[LAD] timing the processing of queues between engine and ui threads?

Iain Duncan iainduncanlists at gmail.com
Thu Nov 3 23:29:53 UTC 2011

Further to the conversation about Python to C++ ( with many helpful
responses, thanks everyone! ).

For my particular case, no drop outs is critical, and I really really want
to be able to run multiple UIs on lots of cheap machines talking to the
same engine over something (osc I expect). So I'm ok with the fact that
user input and requests for user interface updates may lag, as the queue is
likely to be really busy sometimes. I'm imagining:

Engine thread, which owns all the data actually getting played ( sequences,
wave tables, mixer/synth/effect controls, the works )
- gets called once per sample by audio subsystem ( rtaudio at the moment )
- does it's audio processing, sends out audio
- loop by Magical Mystery Number 1:
   - get message off input queue describing change to a data point (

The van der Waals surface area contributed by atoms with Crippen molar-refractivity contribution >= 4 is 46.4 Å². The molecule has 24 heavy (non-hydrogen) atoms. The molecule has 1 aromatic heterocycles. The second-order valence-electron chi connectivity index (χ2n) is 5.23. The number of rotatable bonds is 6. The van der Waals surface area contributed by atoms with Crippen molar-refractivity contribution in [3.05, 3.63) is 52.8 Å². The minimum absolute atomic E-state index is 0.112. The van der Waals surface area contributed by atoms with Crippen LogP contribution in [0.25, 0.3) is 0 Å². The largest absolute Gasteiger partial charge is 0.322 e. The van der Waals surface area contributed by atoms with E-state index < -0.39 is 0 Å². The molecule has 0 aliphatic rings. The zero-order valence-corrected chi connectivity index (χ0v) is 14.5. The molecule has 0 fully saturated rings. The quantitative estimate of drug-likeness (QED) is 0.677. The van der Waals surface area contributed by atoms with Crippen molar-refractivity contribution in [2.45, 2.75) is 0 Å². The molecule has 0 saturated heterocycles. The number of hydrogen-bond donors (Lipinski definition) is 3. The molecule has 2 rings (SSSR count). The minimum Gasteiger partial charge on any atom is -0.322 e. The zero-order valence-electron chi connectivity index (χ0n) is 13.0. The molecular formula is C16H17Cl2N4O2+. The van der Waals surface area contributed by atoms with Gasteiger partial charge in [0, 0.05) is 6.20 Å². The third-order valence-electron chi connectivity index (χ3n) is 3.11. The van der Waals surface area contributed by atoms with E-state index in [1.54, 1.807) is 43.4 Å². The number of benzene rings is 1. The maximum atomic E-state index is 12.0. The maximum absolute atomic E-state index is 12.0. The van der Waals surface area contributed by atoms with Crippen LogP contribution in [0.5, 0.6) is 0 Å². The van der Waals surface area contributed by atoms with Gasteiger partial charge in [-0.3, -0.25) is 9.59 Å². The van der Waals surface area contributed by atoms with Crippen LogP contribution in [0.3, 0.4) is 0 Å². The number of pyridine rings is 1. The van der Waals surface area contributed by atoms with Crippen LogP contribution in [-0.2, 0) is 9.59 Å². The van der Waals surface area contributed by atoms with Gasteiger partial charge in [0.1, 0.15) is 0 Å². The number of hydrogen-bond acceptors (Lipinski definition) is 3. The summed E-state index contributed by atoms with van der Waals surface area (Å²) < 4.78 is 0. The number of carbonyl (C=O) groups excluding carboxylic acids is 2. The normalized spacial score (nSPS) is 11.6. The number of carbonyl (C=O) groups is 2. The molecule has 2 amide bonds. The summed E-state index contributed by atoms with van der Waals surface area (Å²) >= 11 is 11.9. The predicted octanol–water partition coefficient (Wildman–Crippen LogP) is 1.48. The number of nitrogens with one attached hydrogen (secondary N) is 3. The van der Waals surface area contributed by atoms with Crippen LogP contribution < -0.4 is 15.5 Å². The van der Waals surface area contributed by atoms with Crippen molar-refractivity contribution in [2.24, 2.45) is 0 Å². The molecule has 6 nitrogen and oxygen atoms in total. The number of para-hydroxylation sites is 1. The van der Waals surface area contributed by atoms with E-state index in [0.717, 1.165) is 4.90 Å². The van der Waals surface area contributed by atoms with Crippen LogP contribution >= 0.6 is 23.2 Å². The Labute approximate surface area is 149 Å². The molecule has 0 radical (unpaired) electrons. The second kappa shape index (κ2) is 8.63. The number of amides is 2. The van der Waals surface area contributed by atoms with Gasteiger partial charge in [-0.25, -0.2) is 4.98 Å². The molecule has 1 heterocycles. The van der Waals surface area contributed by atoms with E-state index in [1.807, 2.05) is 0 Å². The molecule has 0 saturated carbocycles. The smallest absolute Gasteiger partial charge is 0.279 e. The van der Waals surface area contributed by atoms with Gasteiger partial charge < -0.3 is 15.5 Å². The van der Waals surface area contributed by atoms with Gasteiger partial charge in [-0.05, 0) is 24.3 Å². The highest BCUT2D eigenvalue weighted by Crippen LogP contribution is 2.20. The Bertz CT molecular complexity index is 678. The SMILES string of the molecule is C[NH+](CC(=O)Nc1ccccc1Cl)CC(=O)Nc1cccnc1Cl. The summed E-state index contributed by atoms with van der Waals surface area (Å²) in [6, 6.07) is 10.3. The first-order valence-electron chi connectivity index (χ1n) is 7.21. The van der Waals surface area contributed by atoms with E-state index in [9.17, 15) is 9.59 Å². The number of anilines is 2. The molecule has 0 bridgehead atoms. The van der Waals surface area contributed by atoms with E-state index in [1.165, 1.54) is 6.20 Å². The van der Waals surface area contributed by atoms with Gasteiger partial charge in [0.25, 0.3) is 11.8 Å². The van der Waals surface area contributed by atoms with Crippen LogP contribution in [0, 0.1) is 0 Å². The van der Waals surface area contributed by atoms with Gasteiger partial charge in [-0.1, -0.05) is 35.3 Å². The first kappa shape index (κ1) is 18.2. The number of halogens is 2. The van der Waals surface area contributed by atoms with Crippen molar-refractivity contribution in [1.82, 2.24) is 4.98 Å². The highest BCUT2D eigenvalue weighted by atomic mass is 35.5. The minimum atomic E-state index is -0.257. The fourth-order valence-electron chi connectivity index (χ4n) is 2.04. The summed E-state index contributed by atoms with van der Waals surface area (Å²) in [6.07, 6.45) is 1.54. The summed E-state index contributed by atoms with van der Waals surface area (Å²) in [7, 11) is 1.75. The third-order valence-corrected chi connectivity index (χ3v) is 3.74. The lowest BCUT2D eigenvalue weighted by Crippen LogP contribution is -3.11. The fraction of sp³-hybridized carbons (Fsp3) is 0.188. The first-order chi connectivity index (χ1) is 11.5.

sequence or sample data )
   - updates data point
- loop by mystery number 2:
  - get message off 2nd UI queue requesting the state of a data point
  - sends back a message with that data to the requester

GUI thread
- keeps it's own copy of whatever data is pertinent to that particular gui
at that point
- sends a bunch of requests if user changes the view
- sends messages data change requests according to user actions

Here's my question, how do I determine the magical mystery numbers? I need
to make sure engine callback is always done in time, no matter how many
messages are in the queue, which could be very high if someone is dropping
in a sample of audio. By making the data point messages very simple, I hope
that I'll have a pretty good idea of how long one takes to process. It's
just a lock-get-write to simple data structure. But how much audio
processing has happened before that point will be variable. Anyone have
suggestions on that? Is the system clock accurate enough to check the time
and see how much a sample period is left and make some safe calculation
with headroom left over there? It is totally ok for the queue and the
inputs to lag if the audio number crunching goes through a spike.

suggestions  most welcome. (including 'that design sucks and here's why')

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